Perhaps it is all just a coincidence, but it is nonetheless troubling that nine faculty members, four of whom are tenured, are voluntarily leaving the Williams College faculty after this semester. The number of faculty leaving is significantly larger this year than last year, or any other year in recent memory, and it raises concerns in several areas.
As students attending Williams College now, our immediate concern is how this will affect us – how it will affect the course offerings and the quality of the courses being offered. At least one professor is still listed in the course catalogue as offering courses next year, despite knowledge that the professor will not be here to teach them. Who will teach those classes? Will they be taught at all? What will happen to students who register for these classes?
If the classes are simply cancelled, but after preregistration, the students who signed up for those classes will be at an obvious disadvantage when they try to register for new classes during drop/add in the fall. Courses they might otherwise have taken might be full and capped, and preference will be given to students who preregistered for the courses.
On the other hand, if the College hires new professors to teach other people’s classes, we must be suspicious of the quality of the class, because the professor teaching the course will not be the professor who designed the course and may not be terribly excited about teaching that course. Also, students sign up for professors as much as for courses. It is a difficult balance that the College must strike between offering the courses they need to offer and allowing the faculty they have to teach what they know and care about.
In any event, students who register for courses with professors who later leave, are at a two-fold disadvantage. Either the course is cancelled and the students find themselves searching for a new course after many choices are full, or they find themselves taking a class whose title is the same as the class they registered for but which is fundamentally different under a different professor.
As we write this editorial, preregistration is still open. Sadly, by the time we publish, it will have closed. Were students informed sooner about faculty departures and leaves, they could incorporate that information into their registration decisions. Departments need to decide quickly what they are going to do about the courses offered by departing faculty members and that information needs to be published, at least on the registrar’s website. To continue to allow students to sign up for courses that will, in all likelihood, be cancelled, or to continue to list professors as teachers when it is confirmed that they will not be here is unfair.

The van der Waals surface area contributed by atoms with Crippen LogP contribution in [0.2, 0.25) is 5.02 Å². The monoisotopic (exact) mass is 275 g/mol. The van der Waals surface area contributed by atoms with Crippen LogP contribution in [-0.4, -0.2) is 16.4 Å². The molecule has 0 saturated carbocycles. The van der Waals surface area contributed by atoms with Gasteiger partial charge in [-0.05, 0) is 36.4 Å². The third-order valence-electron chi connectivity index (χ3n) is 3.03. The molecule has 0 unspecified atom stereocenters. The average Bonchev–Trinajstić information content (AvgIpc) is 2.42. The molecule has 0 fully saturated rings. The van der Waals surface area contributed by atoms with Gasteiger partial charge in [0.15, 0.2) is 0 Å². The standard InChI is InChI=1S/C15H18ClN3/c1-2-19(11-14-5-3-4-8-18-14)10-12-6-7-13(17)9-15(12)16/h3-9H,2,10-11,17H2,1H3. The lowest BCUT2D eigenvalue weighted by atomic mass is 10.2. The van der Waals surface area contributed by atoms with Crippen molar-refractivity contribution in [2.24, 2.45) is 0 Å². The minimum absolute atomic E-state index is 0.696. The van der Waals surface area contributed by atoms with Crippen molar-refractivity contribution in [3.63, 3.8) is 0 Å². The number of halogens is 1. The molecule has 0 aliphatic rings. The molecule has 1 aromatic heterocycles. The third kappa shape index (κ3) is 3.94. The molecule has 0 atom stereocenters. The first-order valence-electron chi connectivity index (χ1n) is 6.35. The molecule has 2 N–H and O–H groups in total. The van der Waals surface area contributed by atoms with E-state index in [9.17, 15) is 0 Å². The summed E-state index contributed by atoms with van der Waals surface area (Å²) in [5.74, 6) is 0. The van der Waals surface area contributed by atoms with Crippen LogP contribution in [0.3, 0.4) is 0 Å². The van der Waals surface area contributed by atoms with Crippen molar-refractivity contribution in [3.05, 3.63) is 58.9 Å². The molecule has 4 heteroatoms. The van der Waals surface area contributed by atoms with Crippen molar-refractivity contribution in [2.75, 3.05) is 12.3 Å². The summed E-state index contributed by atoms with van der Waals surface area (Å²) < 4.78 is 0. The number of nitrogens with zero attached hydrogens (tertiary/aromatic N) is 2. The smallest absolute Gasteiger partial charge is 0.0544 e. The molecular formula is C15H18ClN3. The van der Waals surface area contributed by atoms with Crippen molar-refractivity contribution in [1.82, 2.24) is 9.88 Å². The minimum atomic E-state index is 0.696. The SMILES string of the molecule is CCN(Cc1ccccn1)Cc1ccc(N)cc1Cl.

Beyond the immediate concerns of today’s Williams students lie the greater questions. How can Williams keep the good professors it has and how can it attract more good professors to come? One disadvantage of our rural location is the lack of opportunities for faculty spouses to pursue their careers. Short of moving the College to the Pioneer Valley, however, we have little advice for how Williams can do better by spouses.
It has also been suggested that reducing the teaching load would allow professors to pursue their own research in addition to teaching well. Although it would require increasing the number of faculty significantly, and this is certainly a costly and difficult venture, we believe it is an option the College should at the very least give some consideration.
We should also try to hire to tenure track positions the professors whose priorities are in line with the mission of the College. We understand very little, we confess, about the real specifics of tenure decisions, but we know there is an intense pressure on junior faculty members to publish their scholarly work. We also know that Williams is a teaching institution, and excellence in teaching, above all, is what distinguishes our faculty.
There are certainly some professors out there in the academic universe who view teaching as a burden, and want only to publish more books. These professors will never be happy at Williams and we should try neither to attract nor to keep them here. However, there are many professors who care deeply about undergraduate learning and deeply about their own scholarship. It is these professors whom we should attempt to accommodate. After all, we want the best teachers at Williams. If scholarship informs better teaching, we should encourage it, and if scholarship plays a crucial role in tenure decisions, we need to allow our excellent teachers a chance to be excellent scholars, so we, the students, can benefit from them as teachers.
We do not claim to have the expertise to know how to balance these two competing goods, nor to have answers on how best to keep and attract the highest quality faculty. However, we cannot help being frustrated, and we cannot help being concerned that this may be more than a one-year anomaly.